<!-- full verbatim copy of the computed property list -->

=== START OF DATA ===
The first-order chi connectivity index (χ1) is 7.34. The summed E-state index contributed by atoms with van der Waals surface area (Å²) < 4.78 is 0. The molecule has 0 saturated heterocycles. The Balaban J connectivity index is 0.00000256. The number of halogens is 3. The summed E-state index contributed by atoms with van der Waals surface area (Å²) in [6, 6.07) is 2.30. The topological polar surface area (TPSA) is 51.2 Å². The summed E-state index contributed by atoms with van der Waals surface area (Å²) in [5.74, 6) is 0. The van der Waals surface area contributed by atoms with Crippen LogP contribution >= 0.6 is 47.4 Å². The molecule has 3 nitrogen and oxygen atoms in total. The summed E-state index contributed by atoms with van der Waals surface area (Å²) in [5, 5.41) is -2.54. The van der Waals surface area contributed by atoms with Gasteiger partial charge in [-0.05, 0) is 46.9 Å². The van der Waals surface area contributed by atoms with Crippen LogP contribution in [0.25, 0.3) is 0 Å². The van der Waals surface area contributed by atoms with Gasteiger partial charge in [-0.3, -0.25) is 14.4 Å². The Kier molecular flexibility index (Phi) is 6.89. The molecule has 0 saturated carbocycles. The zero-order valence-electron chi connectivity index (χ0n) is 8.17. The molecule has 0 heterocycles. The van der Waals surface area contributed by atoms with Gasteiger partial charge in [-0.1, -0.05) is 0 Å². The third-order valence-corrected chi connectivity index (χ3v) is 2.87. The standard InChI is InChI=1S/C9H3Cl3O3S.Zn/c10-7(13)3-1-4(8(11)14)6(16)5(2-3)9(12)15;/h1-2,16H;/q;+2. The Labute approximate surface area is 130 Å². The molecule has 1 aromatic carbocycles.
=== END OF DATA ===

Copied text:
The first-order chi connectivity index (χ1) is 7.34. The summed E-state index contributed by atoms with van der Waals surface area (Å²) < 4.78 is 0. The molecule has 0 saturated heterocycles. The Balaban J connectivity index is 0.00000256. The number of halogens is 3. The summed E-state index contributed by atoms with van der Waals surface area (Å²) in [6, 6.07) is 2.30. The topological polar surface area (TPSA) is 51.2 Å². The summed E-state index contributed by atoms with van der Waals surface area (Å²) in [5.74, 6) is 0. The van der Waals surface area contributed by atoms with Crippen LogP contribution >= 0.6 is 47.4 Å². The molecule has 3 nitrogen and oxygen atoms in total. The summed E-state index contributed by atoms with van der Waals surface area (Å²) in [5, 5.41) is -2.54. The van der Waals surface area contributed by atoms with Gasteiger partial charge in [-0.05, 0) is 46.9 Å². The van der Waals surface area contributed by atoms with Crippen LogP contribution in [0.25, 0.3) is 0 Å². The van der Waals surface area contributed by atoms with Gasteiger partial charge in [-0.3, -0.25) is 14.4 Å². The Kier molecular flexibility index (Phi) is 6.89. The molecule has 0 saturated carbocycles. The zero-order valence-electron chi connectivity index (χ0n) is 8.17. The molecule has 0 heterocycles. The van der Waals surface area contributed by atoms with Gasteiger partial charge in [-0.1, -0.05) is 0 Å². The third-order valence-corrected chi connectivity index (χ3v) is 2.87. The standard InChI is InChI=1S/C9H3Cl3O3S.Zn/c10-7(13)3-1-4(8(11)14)6(16)5(2-3)9(12)15;/h1-2,16H;/q;+2. The Labute approximate surface area is 130 Å². The molecule has 1 aromatic carbocycles.